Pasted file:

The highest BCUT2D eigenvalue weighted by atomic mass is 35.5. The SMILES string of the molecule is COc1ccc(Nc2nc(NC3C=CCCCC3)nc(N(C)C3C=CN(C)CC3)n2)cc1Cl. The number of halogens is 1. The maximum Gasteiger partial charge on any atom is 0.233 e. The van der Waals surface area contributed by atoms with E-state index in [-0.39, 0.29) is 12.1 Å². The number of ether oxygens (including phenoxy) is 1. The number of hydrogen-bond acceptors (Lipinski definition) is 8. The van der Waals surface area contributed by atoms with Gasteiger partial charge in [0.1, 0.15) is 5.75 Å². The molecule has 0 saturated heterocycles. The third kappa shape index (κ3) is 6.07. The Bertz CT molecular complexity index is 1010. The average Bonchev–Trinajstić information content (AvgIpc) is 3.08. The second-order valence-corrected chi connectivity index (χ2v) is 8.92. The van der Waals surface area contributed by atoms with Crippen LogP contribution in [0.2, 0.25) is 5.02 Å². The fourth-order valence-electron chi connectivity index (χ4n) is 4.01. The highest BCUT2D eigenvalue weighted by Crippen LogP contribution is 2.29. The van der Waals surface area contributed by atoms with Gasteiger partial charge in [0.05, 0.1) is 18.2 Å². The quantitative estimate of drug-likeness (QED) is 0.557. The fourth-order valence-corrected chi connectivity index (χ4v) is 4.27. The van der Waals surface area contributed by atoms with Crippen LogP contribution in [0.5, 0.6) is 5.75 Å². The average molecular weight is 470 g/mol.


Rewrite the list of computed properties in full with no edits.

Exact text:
The highest BCUT2D eigenvalue weighted by atomic mass is 35.5. The SMILES string of the molecule is COc1ccc(Nc2nc(NC3C=CCCCC3)nc(N(C)C3C=CN(C)CC3)n2)cc1Cl. The number of halogens is 1. The maximum Gasteiger partial charge on any atom is 0.233 e. The van der Waals surface area contributed by atoms with E-state index in [-0.39, 0.29) is 12.1 Å². The number of ether oxygens (including phenoxy) is 1. The number of hydrogen-bond acceptors (Lipinski definition) is 8. The van der Waals surface area contributed by atoms with Gasteiger partial charge in [0.1, 0.15) is 5.75 Å². The molecule has 0 saturated heterocycles. The third kappa shape index (κ3) is 6.07. The Bertz CT molecular complexity index is 1010. The average Bonchev–Trinajstić information content (AvgIpc) is 3.08. The second-order valence-corrected chi connectivity index (χ2v) is 8.92. The van der Waals surface area contributed by atoms with Crippen LogP contribution in [0.2, 0.25) is 5.02 Å². The fourth-order valence-electron chi connectivity index (χ4n) is 4.01. The highest BCUT2D eigenvalue weighted by Crippen LogP contribution is 2.29. The van der Waals surface area contributed by atoms with Gasteiger partial charge in [0.05, 0.1) is 18.2 Å². The quantitative estimate of drug-likeness (QED) is 0.557. The fourth-order valence-corrected chi connectivity index (χ4v) is 4.27. The van der Waals surface area contributed by atoms with Crippen LogP contribution in [0.5, 0.6) is 5.75 Å². The average molecular weight is 470 g/mol.